Inaugurated in 2012
The Pluralism Annual Lecture Series recognizes the leadership of compelling individuals whose work has made or is making a practical difference in the world. Leadership for pluralism takes many forms and crosses many sectors. It can be exercised on the global stage, in national parliaments, in newsrooms, or in local schools and meeting halls. Vision and courage are the hallmarks of leadership – the foresight to imagine a better world and the determination to make it happen.
May 19, 2016
Nelson Mandela and FW De Klerk shared the Nobel Prize for Peace for helping South Africa move peacefully from apartheid to non-racial democracy. But in the actual constitution-making process, the debates were fierce. Negotiations broke down. There were massacres. The basic conflict was over how best to ensure that South African blacks and whites could live peaceful and dignified lives together. Justice Albie Sachs, who was at the heart of the process, will explain how the conflict was resolved and South Africa ended up having one of the most admired Constitutions in the world at the fifth Annual Pluralism Lecture.
Moderated by Doug Saunders, International Affairs Columnist with the Globe and Mail.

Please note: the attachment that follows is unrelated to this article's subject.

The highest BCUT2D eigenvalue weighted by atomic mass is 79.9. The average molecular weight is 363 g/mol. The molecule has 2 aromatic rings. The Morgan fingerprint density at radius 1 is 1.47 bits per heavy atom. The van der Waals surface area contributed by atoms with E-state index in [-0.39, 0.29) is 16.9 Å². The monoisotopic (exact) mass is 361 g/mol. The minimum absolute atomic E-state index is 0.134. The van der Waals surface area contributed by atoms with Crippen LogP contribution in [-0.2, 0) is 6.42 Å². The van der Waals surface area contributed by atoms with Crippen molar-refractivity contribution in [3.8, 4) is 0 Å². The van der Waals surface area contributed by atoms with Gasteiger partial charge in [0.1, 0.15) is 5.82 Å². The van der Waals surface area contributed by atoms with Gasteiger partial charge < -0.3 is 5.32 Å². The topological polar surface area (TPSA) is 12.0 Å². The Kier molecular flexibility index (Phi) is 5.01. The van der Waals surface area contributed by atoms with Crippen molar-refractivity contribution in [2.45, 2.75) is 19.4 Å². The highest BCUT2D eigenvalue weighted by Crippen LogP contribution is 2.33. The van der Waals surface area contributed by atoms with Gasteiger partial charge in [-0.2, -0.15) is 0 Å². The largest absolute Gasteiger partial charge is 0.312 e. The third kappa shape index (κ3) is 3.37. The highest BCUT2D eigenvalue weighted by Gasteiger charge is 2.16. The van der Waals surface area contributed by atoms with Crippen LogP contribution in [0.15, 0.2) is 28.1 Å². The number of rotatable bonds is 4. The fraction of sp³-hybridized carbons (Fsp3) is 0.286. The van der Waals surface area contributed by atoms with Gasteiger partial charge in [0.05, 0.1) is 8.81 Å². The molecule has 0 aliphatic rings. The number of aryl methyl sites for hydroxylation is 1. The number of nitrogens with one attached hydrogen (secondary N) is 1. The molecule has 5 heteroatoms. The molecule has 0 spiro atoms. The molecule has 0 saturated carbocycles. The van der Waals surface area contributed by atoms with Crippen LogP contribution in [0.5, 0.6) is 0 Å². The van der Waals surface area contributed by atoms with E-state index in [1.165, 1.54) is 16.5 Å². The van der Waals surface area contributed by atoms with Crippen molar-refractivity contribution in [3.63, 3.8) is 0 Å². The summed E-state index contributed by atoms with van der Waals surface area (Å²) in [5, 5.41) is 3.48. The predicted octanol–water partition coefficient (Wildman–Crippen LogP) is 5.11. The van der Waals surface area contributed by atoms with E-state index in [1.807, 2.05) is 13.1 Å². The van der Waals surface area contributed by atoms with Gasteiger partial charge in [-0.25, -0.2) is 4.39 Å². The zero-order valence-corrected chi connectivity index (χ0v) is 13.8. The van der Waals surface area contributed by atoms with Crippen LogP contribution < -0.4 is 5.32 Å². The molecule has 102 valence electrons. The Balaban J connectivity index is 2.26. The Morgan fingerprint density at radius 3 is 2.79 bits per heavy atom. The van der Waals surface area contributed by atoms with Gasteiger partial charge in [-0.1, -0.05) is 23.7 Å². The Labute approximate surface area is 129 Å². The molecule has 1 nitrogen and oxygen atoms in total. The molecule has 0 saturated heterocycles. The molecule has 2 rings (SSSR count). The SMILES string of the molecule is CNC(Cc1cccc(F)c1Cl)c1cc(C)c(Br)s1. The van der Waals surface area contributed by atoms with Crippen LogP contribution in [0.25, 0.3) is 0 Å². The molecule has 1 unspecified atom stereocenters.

May 28, 2015
How can we live together? That is the fundamental challenge of the modern world. Together, democracy and human rights offer a hopeful respnse: we must build political communities that not only tolerate, but draw on and celebrate their internal diversity. On May 28, the Chief Justice of Canada Beverley McLachlin spoke on embracing tolerance as the Centre’s fourth pluralism lecturer.
Moderated by David Walmsley, Editor-in-chief of the Globe and Mail.
Forced Displacement and the promise of pluralism
May 29, 2014
As of January 2013, the total population of concern to the Office of the United Nations High Commissioner for Refugees (UNHCR) numbered over 35 million. Many refugees are displaced from their homes by violence stemming from ethnic or sectarian conflicts. The absence or breakdown of pluralist values and institutions is a major driver of local and global refugee crises. On May 29, UN High Commissioner for Refugees António Guterres unravelled the connections between forced displacement and the promise of pluralism as the Centre’s third Pluralism Lecturer.
Moderated by David Walmsley, editor-in-chief of the Globe and Mail.
May 23, 2013
Drawing from his experience in managing global conflict and change, including his recent interventions in Kenya and Syria, Kofi Annan reflected on the major threat posed to peace and security by sectarian division. Reflecting on the main attributes of pluralism and providing insight into how diversity can be best managed to build healthy and sustainable societies, Mr. Annan argued that the diversity within our international community – and in individual societies -- is a source of pride and strength, not of discord.
Moderated by John Stackhouse, Editor-in-Chief of the Globe and Mail.